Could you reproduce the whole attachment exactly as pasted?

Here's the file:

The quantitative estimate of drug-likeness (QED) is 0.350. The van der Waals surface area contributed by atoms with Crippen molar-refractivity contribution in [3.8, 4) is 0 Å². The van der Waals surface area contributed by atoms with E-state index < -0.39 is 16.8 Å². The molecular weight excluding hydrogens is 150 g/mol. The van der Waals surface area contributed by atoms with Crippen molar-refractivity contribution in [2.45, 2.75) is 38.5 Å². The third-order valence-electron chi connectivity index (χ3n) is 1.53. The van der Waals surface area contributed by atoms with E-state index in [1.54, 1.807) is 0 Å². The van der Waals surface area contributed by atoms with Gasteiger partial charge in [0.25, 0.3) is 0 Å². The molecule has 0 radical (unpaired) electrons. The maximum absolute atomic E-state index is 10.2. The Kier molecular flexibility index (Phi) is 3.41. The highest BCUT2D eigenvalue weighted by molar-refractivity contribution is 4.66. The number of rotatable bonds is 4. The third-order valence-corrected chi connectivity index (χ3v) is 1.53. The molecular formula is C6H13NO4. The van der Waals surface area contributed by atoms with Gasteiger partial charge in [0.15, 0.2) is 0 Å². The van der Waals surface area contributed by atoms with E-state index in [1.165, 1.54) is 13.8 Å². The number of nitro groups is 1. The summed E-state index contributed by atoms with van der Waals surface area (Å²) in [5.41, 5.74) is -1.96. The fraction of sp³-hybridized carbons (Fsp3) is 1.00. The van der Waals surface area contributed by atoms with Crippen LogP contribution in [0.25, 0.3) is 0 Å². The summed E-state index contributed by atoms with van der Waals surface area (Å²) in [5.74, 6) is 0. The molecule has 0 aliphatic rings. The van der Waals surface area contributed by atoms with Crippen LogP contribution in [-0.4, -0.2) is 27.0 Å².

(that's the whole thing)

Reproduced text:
The quantitative estimate of drug-likeness (QED) is 0.350. The van der Waals surface area contributed by atoms with Crippen molar-refractivity contribution in [3.8, 4) is 0 Å². The van der Waals surface area contributed by atoms with E-state index < -0.39 is 16.8 Å². The molecular weight excluding hydrogens is 150 g/mol. The van der Waals surface area contributed by atoms with Crippen molar-refractivity contribution in [2.45, 2.75) is 38.5 Å². The third-order valence-electron chi connectivity index (χ3n) is 1.53. The van der Waals surface area contributed by atoms with E-state index in [1.54, 1.807) is 0 Å². The van der Waals surface area contributed by atoms with Gasteiger partial charge in [0.25, 0.3) is 0 Å². The molecule has 0 radical (unpaired) electrons. The maximum absolute atomic E-state index is 10.2. The Kier molecular flexibility index (Phi) is 3.41. The highest BCUT2D eigenvalue weighted by molar-refractivity contribution is 4.66. The number of rotatable bonds is 4. The third-order valence-corrected chi connectivity index (χ3v) is 1.53. The molecular formula is C6H13NO4. The van der Waals surface area contributed by atoms with Gasteiger partial charge in [0.15, 0.2) is 0 Å². The van der Waals surface area contributed by atoms with E-state index in [1.165, 1.54) is 13.8 Å². The number of nitro groups is 1. The summed E-state index contributed by atoms with van der Waals surface area (Å²) in [5.41, 5.74) is -1.96. The fraction of sp³-hybridized carbons (Fsp3) is 1.00. The van der Waals surface area contributed by atoms with Crippen LogP contribution in [0.25, 0.3) is 0 Å². The summed E-state index contributed by atoms with van der Waals surface area (Å²) in [5.74, 6) is 0. The molecule has 0 aliphatic rings. The van der Waals surface area contributed by atoms with Crippen LogP contribution in [-0.4, -0.2) is 27.0 Å².